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Ag and Food Sectors and the Economy

The U.S. agriculture sector extends beyond the farm business to include a range of farm-related industries. The largest of these are food service and food manufacturing. Americans’ expenditures on food amount to 15 percent of household budgets on average. Among Federal Government outlays on farm and food programs, nutrition assistance far outpaces other programs.

 
Agriculture and agriculture-related industries contributed $775.8 billion to the U.S. gross domestic product (GDP) in 2012, a 4.8-percent share. The output of America’s farms contributed $166.9 billion of this sum—about 1 percent of GDP. The overall contribution of the agriculture sector to GDP is larger than this because sectors related to agriculture—forestry, fishing, and related activities; food, beverages, and tobacco products; textiles, apparel, and leather products; food services and drinking places—rely on agricultural inputs in order to contribute additional value to the economy.
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With a 12.9-percent share, food ranked third behind housing (33.6 percent) and transportation (17.6 percent) in a typical American household’s 2013 expenditures.  Food’s share of consumer expenditures is down from 15 percent in 1984, as the share of income spent on housing, health care, and entertainment each rose slightly.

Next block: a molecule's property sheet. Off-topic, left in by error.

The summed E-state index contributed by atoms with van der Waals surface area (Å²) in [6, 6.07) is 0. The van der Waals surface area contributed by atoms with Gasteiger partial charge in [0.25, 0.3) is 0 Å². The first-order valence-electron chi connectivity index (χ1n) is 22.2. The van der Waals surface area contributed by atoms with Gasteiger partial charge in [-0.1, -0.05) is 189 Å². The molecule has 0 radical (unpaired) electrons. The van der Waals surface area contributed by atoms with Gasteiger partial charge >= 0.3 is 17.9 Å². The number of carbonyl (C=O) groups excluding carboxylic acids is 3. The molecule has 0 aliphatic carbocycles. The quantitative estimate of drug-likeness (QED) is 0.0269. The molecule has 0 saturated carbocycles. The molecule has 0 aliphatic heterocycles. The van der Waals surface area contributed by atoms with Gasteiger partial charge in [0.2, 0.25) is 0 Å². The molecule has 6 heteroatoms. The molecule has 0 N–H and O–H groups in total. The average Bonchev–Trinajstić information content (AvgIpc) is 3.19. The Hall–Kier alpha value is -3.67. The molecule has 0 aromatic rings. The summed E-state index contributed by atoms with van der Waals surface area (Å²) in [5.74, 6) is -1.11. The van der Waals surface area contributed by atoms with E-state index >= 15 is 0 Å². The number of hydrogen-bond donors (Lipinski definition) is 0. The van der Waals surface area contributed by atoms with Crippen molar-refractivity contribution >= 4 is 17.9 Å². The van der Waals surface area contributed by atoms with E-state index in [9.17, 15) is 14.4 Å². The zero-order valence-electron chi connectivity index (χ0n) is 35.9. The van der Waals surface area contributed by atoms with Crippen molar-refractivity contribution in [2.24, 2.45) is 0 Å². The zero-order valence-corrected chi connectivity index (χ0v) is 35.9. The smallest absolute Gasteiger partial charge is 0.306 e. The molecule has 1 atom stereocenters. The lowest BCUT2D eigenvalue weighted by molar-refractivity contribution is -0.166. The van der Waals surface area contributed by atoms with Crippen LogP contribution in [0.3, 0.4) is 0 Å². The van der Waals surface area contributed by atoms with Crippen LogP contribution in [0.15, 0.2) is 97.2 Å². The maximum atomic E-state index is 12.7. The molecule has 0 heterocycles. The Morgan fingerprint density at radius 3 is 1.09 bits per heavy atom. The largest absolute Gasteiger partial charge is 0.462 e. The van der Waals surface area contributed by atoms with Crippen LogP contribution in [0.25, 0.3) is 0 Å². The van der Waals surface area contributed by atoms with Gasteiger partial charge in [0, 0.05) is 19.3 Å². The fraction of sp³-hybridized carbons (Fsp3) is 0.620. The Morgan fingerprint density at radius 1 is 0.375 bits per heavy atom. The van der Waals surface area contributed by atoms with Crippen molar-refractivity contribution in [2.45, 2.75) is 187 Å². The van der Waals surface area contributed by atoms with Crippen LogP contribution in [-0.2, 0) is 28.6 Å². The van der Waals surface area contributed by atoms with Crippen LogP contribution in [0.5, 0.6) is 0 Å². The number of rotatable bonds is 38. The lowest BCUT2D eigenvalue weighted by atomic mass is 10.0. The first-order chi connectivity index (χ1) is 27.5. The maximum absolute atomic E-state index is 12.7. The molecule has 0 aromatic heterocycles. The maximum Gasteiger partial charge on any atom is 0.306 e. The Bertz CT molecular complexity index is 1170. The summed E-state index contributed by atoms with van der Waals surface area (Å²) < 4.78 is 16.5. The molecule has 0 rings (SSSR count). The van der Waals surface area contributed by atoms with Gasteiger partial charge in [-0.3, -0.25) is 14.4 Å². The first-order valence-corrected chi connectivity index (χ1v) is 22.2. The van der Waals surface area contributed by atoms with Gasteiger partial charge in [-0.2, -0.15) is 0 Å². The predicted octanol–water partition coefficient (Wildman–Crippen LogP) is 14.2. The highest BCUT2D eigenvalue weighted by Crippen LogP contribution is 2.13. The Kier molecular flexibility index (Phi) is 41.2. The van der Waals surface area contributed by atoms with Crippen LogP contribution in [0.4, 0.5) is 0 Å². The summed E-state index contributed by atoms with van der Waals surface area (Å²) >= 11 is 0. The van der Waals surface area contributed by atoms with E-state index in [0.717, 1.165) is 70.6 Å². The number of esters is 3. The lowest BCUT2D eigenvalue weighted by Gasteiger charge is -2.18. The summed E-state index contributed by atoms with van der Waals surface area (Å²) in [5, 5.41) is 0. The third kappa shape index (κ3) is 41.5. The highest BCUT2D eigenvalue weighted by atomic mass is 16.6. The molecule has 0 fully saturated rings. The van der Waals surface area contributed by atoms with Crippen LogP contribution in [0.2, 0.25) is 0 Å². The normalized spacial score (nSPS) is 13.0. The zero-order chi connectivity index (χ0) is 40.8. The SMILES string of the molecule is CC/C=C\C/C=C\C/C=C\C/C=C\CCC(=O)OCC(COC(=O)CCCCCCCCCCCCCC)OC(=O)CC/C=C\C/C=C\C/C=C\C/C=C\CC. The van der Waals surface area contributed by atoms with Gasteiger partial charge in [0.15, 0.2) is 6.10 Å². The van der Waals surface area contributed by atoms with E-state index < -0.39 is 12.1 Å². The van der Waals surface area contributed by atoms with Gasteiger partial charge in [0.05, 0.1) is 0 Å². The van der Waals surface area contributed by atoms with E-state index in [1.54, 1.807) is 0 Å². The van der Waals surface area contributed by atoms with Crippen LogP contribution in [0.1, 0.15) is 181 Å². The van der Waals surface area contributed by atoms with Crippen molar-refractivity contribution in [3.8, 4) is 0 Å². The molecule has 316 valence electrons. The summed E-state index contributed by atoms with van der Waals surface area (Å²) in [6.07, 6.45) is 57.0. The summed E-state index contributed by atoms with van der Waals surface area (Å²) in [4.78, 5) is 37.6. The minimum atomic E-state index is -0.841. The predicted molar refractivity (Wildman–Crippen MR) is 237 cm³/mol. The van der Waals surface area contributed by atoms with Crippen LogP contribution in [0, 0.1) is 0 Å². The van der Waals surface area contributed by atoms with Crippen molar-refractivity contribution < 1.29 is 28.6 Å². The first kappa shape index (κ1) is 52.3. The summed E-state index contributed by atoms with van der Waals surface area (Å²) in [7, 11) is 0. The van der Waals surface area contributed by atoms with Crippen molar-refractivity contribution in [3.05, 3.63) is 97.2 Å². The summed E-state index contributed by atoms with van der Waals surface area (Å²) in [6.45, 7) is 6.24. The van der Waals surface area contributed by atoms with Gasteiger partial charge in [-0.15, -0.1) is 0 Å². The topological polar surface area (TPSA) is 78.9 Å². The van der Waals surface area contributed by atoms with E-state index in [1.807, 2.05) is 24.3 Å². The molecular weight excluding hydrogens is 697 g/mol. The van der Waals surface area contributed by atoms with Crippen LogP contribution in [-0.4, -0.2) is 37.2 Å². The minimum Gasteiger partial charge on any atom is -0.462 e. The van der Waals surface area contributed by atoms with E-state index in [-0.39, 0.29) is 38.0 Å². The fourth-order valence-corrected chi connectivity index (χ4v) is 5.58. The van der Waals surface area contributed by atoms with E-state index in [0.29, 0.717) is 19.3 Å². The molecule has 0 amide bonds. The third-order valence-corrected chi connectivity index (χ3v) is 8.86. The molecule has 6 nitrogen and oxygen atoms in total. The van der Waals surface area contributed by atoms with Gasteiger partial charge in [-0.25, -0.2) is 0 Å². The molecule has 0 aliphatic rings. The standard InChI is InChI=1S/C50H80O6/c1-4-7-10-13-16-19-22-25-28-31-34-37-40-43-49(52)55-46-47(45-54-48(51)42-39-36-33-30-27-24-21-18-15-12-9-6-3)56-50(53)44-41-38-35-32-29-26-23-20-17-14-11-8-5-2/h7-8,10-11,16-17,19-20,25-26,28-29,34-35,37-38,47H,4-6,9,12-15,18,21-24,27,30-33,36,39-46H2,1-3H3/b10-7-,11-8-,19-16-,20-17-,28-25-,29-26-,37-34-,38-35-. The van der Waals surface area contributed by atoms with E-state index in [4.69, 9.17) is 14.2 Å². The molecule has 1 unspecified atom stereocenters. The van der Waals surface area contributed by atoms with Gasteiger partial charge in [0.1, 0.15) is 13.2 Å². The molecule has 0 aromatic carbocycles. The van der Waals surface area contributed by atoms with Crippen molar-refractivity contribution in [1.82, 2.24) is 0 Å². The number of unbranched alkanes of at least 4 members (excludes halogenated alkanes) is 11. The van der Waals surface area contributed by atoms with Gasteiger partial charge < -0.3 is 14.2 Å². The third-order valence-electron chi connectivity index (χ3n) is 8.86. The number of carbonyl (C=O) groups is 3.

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In 2012, 16.5 million full- and part-time jobs were related to agriculture—about 9.2 percent of total U.S. employment. Direct on-farm employment provided over 2.6 million of these jobs. Employment in the related industries supported another 13.9 million jobs. Of this number, food services and drinking places accounted for the largest share—10.8 million jobs—and food manufacturing supported 1.5 million jobs. The remaining agriculture-related industries together supported another 1.5 million jobs.
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In 2011, the U.S. food and beverage manufacturing sector employed about 1.5 million people, or just over 1 percent of all U.S. nonfarm employment. In almost 30,000 food manufacturing plants (as of 2007) located throughout the country, these 1.5 million workers were engaged in transforming raw agricultural materials into products for intermediate or final consumption. Meat and poultry plants employed the largest percentage of food and beverage manufacturing workers, followed by bakeries, and fruit and vegetable processing plants.
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USDA outlays increased by 70 percent between fiscal years 2004 and 2013. (Fiscal years begin October 1 and end September 30.) Expenditures for nutrition assistance rose the most, particularly after 2008, as program changes and tough economic times led to increased participation, but improvements in the economy led to lower outlays in 2013.  Outlays on commodity programs fell nearly 60 percent from 2004 to 2013 as higher market prices reduced payments to producers. With the reduction in outlays for commodity support, the agriculture sector has relied more on the marketplace for its income. Conservation and crop insurance spending also rose slowly, particularly since 2008, but crop insurance outlays jumped nearly 40 percent in 2013, reflecting the effects of the 2012 drought.
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Last updated: Tuesday, November 25, 2014

For more information contact: Lewrene Glaser and Rosanna Mentzer Morrison